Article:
Keir Starmer has firmly rejected the idea of implementing austerity after the coronavirus pandemic, saying “don’t make the mistake we made in 2010” when cuts created inequality and held back economic recovery.
Addressing an online event hosted by youth-led, non-partisan charity My Life My Say tonight, the Labour leader was asked by influencers Munya Chawawa and Swarzy Macaly about a range of issues affecting young people.
On how quickly he would pay off the debt accrued during Covid, Starmer said: “The first thing I’d say is don’t make the mistake we made in 2010 after the financial crash, which was to think that the way through this is to go for austerity and really severe cuts to public services.
“That was a complete mistake in my view, it stripped away our public services, stripped away our local authorities and what they could do, increased inequality massively.”
He added: “I think not only did that create a lot of inequality and make inequality a lot worse for people, it also didn’t allow the economy to recover and put us in a bad position for this pandemic.”
Starmer said he would prefer to “build and turbo-charge your economy rather than cut with austerity out of this”, adding: “The old argument that you need to balance the books as quickly as possible just isn’t right anymore.”
He told the event that “many young people have paid the price” for the decision to opt for austerity in 2010, as young people are often now in insecure employment and “in this very, very precarious position”.
The opposition leader also confirmed that abolishing tuition fees remains Labour policy, described himself as a “stronger believer” in votes at 16, and said students have had a “really hard time” amid the coronavirus crisis.
On students being forced to pay for accommodation they cannot use, Starmer said: “I think universities and certainly public sector student accommodation are beginning to reimburse students, quite rightly, for the accommodation.
“Because some students are in a position where they’re not even allowed into the accommodation that they’re actually paying for. The first thing I’d do is to say to private landlords: do the same thing, do the decent thing and reimburse that.”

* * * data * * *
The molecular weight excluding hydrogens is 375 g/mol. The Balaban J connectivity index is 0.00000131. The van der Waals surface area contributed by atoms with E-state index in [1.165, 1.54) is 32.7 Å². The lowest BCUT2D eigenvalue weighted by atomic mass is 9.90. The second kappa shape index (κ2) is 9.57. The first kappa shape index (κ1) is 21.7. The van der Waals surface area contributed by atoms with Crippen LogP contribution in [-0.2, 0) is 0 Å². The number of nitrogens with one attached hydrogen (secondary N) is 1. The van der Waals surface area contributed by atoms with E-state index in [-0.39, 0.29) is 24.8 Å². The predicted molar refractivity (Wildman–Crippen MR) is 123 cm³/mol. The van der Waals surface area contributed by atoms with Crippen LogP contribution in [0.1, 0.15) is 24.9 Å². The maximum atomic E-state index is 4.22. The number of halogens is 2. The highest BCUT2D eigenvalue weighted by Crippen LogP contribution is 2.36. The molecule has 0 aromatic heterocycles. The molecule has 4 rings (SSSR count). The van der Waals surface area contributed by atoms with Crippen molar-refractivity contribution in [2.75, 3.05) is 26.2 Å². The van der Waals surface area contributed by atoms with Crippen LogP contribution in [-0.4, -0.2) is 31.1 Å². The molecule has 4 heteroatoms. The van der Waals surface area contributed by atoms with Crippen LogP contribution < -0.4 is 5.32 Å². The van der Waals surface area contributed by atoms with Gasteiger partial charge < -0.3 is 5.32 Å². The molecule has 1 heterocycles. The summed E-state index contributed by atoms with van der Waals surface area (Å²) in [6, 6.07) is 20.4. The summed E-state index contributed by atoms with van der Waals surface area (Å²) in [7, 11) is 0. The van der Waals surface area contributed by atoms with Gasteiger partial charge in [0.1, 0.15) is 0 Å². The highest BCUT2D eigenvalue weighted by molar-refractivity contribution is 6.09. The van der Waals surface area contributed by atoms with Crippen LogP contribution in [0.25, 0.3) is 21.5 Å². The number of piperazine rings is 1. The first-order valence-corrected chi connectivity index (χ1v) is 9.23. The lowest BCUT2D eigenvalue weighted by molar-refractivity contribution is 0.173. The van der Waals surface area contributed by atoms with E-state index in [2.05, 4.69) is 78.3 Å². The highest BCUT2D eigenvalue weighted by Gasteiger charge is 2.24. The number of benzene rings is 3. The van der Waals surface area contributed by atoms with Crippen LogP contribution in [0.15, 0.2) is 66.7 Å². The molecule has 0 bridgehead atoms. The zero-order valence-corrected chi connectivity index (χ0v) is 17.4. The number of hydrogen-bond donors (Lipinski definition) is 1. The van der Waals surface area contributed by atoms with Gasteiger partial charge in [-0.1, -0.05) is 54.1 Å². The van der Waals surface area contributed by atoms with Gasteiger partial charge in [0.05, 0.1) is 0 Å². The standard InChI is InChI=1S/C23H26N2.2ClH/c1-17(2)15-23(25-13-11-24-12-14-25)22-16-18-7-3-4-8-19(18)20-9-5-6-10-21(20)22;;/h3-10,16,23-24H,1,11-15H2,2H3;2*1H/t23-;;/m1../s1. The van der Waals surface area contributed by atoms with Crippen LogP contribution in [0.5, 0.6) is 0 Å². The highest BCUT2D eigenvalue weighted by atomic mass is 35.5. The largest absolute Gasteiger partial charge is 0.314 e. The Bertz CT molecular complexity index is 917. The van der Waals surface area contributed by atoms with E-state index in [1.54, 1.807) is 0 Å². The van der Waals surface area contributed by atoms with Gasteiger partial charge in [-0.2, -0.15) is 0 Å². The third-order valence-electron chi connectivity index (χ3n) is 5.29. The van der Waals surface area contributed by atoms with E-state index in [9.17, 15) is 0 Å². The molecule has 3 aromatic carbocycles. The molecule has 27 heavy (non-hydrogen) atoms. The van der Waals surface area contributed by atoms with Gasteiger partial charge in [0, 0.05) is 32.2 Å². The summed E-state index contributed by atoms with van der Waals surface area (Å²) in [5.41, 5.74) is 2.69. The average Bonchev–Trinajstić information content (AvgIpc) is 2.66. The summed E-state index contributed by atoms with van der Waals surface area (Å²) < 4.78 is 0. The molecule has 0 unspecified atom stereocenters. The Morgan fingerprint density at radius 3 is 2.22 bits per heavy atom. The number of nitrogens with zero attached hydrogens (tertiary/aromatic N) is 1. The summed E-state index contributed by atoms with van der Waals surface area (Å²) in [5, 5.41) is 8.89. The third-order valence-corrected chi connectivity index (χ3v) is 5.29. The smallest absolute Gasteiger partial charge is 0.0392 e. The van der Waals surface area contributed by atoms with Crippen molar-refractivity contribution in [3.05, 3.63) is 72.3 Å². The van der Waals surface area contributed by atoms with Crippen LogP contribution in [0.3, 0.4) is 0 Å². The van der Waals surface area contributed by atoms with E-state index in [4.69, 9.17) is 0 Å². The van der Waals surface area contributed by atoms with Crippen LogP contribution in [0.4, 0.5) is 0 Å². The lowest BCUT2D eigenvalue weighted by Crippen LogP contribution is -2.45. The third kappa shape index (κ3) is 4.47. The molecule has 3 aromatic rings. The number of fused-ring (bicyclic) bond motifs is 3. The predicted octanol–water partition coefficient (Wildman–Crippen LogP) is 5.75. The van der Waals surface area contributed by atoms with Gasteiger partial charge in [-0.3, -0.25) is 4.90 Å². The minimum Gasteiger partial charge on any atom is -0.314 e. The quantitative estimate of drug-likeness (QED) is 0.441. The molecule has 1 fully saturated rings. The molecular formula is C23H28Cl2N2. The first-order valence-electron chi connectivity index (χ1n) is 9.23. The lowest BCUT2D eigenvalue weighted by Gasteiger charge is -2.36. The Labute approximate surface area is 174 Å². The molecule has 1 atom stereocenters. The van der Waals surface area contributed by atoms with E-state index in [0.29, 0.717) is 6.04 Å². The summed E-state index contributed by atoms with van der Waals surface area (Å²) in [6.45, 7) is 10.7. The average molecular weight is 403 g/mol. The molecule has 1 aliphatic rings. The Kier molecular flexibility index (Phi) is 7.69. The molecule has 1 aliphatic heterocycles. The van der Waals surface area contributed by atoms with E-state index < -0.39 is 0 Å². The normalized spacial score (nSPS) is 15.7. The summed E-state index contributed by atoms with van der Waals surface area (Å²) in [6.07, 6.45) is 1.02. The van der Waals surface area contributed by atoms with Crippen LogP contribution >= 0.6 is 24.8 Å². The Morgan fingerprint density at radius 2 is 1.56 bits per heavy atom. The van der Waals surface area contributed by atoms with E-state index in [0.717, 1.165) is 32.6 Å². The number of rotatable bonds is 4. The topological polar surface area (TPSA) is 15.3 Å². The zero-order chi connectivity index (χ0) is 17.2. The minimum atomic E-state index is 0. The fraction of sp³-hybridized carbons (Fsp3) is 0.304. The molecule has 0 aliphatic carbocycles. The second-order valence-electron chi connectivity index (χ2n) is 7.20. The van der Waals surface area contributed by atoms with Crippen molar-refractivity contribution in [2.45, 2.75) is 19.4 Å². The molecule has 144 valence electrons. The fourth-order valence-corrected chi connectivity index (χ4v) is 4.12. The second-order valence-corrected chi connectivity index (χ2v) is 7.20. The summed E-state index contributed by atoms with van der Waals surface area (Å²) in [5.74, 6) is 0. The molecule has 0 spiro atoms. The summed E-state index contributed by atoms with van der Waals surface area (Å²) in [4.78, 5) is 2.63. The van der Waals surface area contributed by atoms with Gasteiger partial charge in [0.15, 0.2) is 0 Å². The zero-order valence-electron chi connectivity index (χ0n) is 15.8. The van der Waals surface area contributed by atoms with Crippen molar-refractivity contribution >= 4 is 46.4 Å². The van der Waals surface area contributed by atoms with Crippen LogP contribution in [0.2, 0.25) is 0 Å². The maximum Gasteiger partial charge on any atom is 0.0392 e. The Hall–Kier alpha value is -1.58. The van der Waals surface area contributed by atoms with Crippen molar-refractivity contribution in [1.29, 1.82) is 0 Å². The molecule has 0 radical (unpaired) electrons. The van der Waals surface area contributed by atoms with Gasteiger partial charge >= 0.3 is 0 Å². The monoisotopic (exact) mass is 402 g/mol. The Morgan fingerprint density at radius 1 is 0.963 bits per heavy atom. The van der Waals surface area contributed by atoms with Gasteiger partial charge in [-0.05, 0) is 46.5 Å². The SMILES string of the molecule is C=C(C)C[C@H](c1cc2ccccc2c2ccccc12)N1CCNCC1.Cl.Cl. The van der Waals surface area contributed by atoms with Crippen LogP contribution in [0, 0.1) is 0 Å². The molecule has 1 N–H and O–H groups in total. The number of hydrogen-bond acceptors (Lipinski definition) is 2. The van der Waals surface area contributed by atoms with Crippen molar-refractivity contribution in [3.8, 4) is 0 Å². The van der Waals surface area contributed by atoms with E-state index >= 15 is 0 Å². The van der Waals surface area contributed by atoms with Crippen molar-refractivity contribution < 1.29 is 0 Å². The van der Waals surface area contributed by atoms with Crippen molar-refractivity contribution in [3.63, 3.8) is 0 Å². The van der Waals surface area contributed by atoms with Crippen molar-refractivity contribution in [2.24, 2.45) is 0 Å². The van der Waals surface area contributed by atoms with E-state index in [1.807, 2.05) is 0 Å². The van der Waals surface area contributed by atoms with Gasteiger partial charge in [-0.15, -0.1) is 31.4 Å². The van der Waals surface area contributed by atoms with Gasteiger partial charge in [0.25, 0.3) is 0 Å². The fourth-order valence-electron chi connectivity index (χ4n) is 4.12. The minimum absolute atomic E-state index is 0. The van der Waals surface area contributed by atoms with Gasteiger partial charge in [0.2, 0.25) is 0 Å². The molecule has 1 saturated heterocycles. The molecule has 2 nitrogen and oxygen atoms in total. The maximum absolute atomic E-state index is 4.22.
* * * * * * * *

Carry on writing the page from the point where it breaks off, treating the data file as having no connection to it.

On tuition fees, the Labour leader replied: “If you come from a background or family that hasn’t got a lot of money sloshing around, and this would be true of my family, people don’t like to take on debt, they’re scared of debt.
“Tuition fees is a huge debt for young people that they carry with them for a very long time, and that’s why we rightly committed at the last election to getting rid of tuition fees.” He added that other forms of higher education must be factored in.
Asked whether the policy was still a priority, he replied: “Yeah, it is… It’s about how you see education: do you see this as a benefit just for the individual who’s being educated, or do you see education as something where if we educate people that is a good thing for all of us?”
Starmer was grilled on his choice of words when he described Black Lives Matter as a “moment” last year. He later told journalists in July: “If people have thought [I] meant something else, then of course I regret that.”
During the event on Thursday evening, he explained that “what I meant by that was a historic moment”, adding: “Memo to self: use language which can’t be misconstrued in any way when we’re describing things.”
He reiterated Labour’s commitment to a Race Equality Act, saying: “I’m very keen not to commit to too much of what we’re going to do in 2024 before we get there but that was one that the team and I thought was very, very important.”
Starmer said Labour is doing “a lot of work on diversity” within the party and that it has “a diversity board for the first time”. He cited Nadia Whittome and former Camden mayor Nasim Ali as good examples of young politicians.
On Donald Trump being banned from Twitter, he said: “I think it was a good thing that he was denied the platform in the end. It took a while…. There is a question, though, about the power that puts in the hands of those who control the platform, and we need to be careful with that.
“There are voices that do need to be heard and I don’t want to go down the route of big platform controllers basically having more of a control over what we say. But as for Trump, I’m very glad to see the back of him.”